Greece faces two options. One is to become a sort of ward of the EU, kept afloat by endless subsides, with a loss of sovereignty. Here a model might be Puerto Rico, or the US possessions of the South Pacific, or perhaps the Native American reservations within the US. These regions consume more than they produce, with the help of transfers from Washington.
But there is another model. When I was young, Ireland was quite poor. Articles were written explaining how the Irish poverty reflected some sort of flaw in the Irish culture, or even a lack of intelligence. But then Ireland adopted a neoliberal economic model, and it has now become one of the richest countries in the world (although that’s a bit overstated, as its GDP exceeds its GNP due to heavy multinational investment.) Still it’s a successful economy.
When I researched neoliberalism back in 2008, I was puzzled by Greece’s relatively high GDP per capita, given that it had the least neoliberal model in the entire developed world. Of course we all know what happened next, that flawed model finally caught up with the Greeks. Greece tried to maintain developed country living standards with a third world-type economic structure, riddled with corruption and statism, by borrowing lots of money.
I sympathize with the Greek people, but the hard truth is that they continually elected the flawed and corrupt governments that brought Greece to its current situation. The Germans are right; Greeks need to tighten their belts and adopt neoliberal economic reforms. This will allow them to boom like Ireland, and eventually get back to much higher living standards.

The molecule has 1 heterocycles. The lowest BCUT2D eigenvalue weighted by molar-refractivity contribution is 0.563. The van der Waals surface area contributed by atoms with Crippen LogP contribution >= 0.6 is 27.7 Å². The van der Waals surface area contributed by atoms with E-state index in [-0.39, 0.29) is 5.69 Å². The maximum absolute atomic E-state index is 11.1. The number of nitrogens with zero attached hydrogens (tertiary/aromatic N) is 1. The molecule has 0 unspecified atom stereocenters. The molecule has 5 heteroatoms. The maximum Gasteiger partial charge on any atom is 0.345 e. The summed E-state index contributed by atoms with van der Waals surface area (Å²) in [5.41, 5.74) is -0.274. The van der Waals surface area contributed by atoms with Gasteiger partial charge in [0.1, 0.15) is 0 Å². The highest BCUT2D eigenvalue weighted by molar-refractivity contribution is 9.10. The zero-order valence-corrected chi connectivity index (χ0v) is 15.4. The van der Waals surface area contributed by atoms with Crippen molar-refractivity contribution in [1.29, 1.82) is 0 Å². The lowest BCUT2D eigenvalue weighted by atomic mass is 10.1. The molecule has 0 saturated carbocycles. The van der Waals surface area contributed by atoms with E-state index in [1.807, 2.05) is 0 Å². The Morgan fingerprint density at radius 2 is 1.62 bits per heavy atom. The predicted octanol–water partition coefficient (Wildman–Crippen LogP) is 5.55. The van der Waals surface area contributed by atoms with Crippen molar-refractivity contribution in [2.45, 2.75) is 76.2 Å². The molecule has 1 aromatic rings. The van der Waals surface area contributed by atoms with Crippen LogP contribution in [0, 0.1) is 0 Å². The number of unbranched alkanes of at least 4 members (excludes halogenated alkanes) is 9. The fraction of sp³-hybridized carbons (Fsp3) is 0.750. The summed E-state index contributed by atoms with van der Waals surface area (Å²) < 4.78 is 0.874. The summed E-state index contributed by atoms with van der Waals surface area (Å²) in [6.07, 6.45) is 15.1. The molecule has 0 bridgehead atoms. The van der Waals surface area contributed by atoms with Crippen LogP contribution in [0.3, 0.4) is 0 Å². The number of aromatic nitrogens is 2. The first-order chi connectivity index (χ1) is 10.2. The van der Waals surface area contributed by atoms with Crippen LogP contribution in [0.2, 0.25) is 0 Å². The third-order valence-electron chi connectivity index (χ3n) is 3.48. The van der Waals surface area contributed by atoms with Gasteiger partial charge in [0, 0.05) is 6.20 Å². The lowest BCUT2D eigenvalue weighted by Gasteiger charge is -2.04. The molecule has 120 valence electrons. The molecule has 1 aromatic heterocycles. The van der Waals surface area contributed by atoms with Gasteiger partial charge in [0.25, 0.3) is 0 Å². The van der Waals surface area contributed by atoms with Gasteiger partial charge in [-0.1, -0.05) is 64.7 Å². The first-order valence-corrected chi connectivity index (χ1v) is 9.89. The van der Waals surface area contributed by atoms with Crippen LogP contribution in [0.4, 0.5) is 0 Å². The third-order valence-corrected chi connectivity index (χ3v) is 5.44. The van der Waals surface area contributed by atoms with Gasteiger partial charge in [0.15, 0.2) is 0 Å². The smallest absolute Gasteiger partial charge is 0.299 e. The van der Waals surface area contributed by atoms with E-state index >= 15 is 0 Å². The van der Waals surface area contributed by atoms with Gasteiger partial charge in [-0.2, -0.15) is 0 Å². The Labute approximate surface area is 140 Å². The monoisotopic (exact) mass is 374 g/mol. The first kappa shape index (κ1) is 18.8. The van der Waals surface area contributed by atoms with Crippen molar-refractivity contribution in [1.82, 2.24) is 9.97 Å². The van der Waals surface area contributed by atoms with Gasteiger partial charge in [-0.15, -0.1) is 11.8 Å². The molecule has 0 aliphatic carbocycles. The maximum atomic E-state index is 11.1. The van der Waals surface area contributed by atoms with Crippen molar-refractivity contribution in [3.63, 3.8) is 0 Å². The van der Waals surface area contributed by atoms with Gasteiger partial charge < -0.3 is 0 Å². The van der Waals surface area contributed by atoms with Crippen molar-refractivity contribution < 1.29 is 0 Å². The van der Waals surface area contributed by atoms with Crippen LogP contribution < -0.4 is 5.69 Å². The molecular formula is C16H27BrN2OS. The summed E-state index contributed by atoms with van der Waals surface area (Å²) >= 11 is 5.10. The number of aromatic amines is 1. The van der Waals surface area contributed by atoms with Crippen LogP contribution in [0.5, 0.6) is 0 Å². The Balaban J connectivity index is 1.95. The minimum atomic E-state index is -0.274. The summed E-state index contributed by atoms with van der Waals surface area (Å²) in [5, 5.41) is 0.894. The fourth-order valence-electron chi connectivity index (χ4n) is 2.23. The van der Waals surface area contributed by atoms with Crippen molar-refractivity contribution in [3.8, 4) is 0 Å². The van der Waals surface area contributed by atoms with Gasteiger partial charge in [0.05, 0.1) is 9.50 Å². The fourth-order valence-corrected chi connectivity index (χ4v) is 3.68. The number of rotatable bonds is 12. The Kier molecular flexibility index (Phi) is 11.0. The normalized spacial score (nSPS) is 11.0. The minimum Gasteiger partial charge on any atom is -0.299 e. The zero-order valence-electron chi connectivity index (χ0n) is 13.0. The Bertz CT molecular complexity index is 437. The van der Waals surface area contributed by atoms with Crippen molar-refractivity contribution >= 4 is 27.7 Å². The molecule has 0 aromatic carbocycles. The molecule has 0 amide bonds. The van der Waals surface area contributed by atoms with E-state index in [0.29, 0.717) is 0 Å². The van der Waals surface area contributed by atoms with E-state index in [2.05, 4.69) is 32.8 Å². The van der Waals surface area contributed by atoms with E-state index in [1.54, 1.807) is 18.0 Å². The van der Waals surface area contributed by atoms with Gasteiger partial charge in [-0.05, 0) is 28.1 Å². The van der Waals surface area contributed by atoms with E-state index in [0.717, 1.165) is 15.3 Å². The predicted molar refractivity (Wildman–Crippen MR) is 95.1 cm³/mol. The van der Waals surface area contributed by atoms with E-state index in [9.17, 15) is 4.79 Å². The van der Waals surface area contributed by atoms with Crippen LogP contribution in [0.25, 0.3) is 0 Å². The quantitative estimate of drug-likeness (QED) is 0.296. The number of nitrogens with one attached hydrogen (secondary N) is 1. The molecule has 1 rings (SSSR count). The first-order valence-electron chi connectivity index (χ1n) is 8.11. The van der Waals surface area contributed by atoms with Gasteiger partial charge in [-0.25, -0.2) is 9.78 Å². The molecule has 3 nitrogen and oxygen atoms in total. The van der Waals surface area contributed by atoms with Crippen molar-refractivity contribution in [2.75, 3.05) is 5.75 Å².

The Puerto Rican option might look tempting–have other countries pay for your consumption–but in the end the political winds in Europe will shift and Greece will be left to fend for itself. Thus the reforms should start right now. If they start running budget surpluses then the Greek debt is certainly serviceable in this new world of ultra-low interest rates.
Unfortunately, I don’t think they will follow my advice. I predict that Greece will choose the Puerto Rican option. The only question in my mind is whether the Northern Europeans will allow it. Perhaps that’s one tiny silver lining from the new nationalism sweeping the world.
PS. The more I find out about Trump, the less I like him. He doesn’t even know how to do populism right:
Republicans and Democrats in Congress and in state legislatures have recently pushed legislation to rein in the long-standing practice of police seizing the cash and property of suspects who haven’t been convicted. . . .
Likening such efforts to the Iran nuclear deal he has often lambasted, Trump said no one understands the phenomenon.
He said Congress would be “beat up” badly by the voters if it stood in the way of police efforts to conduct civil asset forfeiture.
A 2014 Washington Post investigation found that police had taken billions of dollars in cash from motorists without search warrants, and without charging them with a crime.
If you read libertarian media you frequently come across almost unbelievable abuses in this areas, things that you’d expect from law enforcement in Nigeria, not America. And Trump opposes any reforms. Sad!
He’s just an appalling human being, in every possible way. Fortunately he’s President of the US rather than the Philippines. The courts will at least somewhat limit the damage over here.